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Thread: Austrian Black and Tan Hound (Branldebracke)

  1. #1

    Austrian Black and Tan Hound (Branldebracke)

    Hello all,
    I have a Brandlebracke (one year old) that i am currently training, the dog was rescued from termination, untrained never named or execised, kept in a run and fed.
    A quick chat with previous owner an exchange of cash and now a happy, biddable inteligent hound showing very strong hunting, tracking behaviour, willing to learn and please.
    On the advice of my father i have started to encorage this natural talent and train as a deer dog.

    However I am finding it very hard to find any information about the breed other than size colouring lifespan
    the majority of useful info seems to be in german, of wich mine is limited to ordering a beer and carry out.

    Any information would be greatly apreciated, also tracking book recomendations as i have only trained gun dogs before.

    Many thanks in advance.

  2. #2
    Quote Originally Posted by Brandlebracke View Post
    Hello all,
    I have a Brandlebracke (one year old) that i am currently training, the dog was rescued from termination, untrained never named or execised, kept in a run and fed.
    A quick chat with previous owner an exchange of cash and now a happy, biddable inteligent hound showing very strong hunting, tracking behaviour, willing to learn and please.
    On the advice of my father i have started to encorage this natural talent and train as a deer dog.

    However I am finding it very hard to find any information about the breed other than size colouring lifespan
    the majority of useful info seems to be in german, of wich mine is limited to ordering a beer and carry out.

    Any information would be greatly apreciated, also tracking book recomendations as i have only trained gun dogs before.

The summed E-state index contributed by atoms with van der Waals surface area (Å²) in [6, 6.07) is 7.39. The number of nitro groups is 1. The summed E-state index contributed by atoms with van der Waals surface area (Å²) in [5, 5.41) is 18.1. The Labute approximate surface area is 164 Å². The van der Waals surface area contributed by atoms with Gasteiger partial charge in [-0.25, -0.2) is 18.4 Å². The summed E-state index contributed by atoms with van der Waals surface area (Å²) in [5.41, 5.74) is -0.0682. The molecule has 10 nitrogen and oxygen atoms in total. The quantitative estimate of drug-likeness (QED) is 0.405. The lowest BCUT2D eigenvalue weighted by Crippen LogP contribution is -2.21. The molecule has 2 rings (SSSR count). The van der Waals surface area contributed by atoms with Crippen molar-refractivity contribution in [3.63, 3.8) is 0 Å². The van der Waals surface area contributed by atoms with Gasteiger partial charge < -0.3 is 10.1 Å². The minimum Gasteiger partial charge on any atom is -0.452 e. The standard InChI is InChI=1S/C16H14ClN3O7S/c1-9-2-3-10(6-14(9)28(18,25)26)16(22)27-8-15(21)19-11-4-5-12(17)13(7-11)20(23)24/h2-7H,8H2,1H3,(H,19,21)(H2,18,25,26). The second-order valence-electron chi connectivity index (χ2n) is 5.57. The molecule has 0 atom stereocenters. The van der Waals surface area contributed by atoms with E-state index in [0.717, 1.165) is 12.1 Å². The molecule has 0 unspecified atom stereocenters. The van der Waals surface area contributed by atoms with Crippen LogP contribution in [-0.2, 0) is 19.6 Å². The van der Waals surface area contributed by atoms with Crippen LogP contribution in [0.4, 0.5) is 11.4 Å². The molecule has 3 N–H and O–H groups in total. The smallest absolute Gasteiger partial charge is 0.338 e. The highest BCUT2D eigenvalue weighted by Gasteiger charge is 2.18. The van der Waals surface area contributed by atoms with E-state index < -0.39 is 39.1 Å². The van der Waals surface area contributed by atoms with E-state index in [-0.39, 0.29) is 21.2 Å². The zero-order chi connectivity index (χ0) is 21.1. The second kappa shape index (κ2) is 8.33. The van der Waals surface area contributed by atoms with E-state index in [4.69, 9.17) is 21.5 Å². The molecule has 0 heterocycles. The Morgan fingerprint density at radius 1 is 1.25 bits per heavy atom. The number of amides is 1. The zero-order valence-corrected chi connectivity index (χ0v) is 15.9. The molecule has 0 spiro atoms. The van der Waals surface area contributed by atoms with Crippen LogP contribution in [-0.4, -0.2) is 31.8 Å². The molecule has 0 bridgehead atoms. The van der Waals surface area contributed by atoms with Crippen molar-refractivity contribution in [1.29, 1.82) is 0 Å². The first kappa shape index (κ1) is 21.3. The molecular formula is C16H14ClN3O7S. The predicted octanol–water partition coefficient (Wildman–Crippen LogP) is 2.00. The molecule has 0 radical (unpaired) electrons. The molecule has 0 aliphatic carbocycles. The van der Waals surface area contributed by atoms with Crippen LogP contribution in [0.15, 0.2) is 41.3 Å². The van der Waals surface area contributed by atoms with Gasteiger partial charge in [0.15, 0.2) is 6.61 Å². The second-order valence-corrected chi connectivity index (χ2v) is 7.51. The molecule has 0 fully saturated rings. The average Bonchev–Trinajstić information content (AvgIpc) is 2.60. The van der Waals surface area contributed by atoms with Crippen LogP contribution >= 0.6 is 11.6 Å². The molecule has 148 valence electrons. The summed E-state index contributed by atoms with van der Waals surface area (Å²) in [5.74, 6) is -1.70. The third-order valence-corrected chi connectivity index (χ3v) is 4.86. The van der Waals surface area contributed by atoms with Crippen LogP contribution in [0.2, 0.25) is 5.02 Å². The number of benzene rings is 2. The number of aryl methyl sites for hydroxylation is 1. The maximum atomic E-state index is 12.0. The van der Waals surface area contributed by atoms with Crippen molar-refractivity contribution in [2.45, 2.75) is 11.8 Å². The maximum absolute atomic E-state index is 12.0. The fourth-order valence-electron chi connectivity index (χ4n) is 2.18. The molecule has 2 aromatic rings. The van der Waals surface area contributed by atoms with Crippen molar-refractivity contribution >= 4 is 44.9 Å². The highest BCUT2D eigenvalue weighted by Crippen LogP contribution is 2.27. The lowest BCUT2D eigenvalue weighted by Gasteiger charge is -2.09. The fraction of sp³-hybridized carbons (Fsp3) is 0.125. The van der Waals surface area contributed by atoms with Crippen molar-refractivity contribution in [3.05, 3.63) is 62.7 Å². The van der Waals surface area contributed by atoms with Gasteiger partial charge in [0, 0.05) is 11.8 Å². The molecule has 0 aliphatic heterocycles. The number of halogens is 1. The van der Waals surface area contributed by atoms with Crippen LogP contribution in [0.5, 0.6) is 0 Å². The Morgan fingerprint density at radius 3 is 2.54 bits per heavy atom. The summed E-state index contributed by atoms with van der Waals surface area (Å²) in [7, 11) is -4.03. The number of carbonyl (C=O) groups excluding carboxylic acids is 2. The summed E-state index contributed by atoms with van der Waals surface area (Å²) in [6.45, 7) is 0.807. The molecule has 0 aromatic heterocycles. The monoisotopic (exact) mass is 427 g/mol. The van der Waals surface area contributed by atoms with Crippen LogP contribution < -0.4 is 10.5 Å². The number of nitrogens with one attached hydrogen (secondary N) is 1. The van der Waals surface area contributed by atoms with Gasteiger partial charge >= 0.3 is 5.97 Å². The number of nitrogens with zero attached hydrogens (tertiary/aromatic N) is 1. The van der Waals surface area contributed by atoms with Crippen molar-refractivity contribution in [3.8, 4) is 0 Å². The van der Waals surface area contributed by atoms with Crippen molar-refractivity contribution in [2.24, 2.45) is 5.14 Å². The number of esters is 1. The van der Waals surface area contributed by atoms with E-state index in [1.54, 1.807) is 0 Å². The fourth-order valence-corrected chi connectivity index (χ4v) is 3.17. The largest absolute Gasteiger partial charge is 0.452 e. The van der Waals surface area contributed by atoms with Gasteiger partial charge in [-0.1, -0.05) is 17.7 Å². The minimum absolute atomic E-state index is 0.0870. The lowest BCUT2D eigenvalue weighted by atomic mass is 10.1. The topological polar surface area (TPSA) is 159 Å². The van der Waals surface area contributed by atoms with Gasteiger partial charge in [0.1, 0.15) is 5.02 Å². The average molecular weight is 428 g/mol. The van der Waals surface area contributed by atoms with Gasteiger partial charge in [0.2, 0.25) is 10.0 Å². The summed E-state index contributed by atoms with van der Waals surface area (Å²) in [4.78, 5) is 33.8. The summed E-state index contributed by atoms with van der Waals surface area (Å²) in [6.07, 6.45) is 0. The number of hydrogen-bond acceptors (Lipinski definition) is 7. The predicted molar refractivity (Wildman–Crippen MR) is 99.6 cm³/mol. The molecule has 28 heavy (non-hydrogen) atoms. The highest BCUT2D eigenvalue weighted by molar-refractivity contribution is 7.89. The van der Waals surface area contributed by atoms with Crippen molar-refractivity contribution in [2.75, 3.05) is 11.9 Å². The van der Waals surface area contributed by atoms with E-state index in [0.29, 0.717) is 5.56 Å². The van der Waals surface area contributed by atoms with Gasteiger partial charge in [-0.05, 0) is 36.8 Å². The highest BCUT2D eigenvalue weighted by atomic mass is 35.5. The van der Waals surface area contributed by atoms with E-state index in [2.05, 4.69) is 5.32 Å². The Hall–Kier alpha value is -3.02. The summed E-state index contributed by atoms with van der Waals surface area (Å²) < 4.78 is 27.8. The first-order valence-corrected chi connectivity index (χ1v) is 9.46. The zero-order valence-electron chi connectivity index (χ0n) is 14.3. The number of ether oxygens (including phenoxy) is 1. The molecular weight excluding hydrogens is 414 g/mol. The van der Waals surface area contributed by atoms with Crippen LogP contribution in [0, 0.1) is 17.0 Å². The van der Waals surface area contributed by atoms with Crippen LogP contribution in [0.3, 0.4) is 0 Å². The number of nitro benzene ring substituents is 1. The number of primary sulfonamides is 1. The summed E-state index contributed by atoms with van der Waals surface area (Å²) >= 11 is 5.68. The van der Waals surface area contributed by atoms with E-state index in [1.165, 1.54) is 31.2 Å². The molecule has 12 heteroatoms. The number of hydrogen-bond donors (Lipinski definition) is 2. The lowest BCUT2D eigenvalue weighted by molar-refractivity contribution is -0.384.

Many thanks in advance.
    Congratulations, you got a very fine and rarte hound. Have only ever seen one working and it was extremely impressive.

    As for books to read, elsewhere on the site you will find a list I put together for a friend. That with the other posts is about everything there is in english.
    If you speak german than the list becomes as long as your arm.

  3. #3
    Quote Originally Posted by Brandlebracke View Post
    Hello all,
    I have a Brandlebracke (one year old) that i am currently training, the dog was rescued from termination, untrained never named or execised, kept in a run and fed.
    A quick chat with previous owner an exchange of cash and now a happy, biddable inteligent hound showing very strong hunting, tracking behaviour, willing to learn and please.
    On the advice of my father i have started to encorage this natural talent and train as a deer dog.

    However I am finding it very hard to find any information about the breed other than size colouring lifespan
    the majority of useful info seems to be in german, of wich mine is limited to ordering a beer and carry out.

    Any information would be greatly apreciated, also tracking book recomendations as i have only trained gun dogs before.

    Many thanks in advance.
    Forgot to add there is an BB Association http://www.bracken.at. Suggest you send them an email in english asking for advice. They most likely will be very helpful.

  4. #4
    Quote Originally Posted by Brandlebracke View Post
    Hello all,
    I have a Brandlebracke (one year old) that i am currently training, the dog was rescued from termination, untrained never named or execised, kept in a run and fed.
    A quick chat with previous owner an exchange of cash and now a happy, biddable inteligent hound showing very strong hunting, tracking behaviour, willing to learn and please.
    On the advice of my father i have started to encorage this natural talent and train as a deer dog.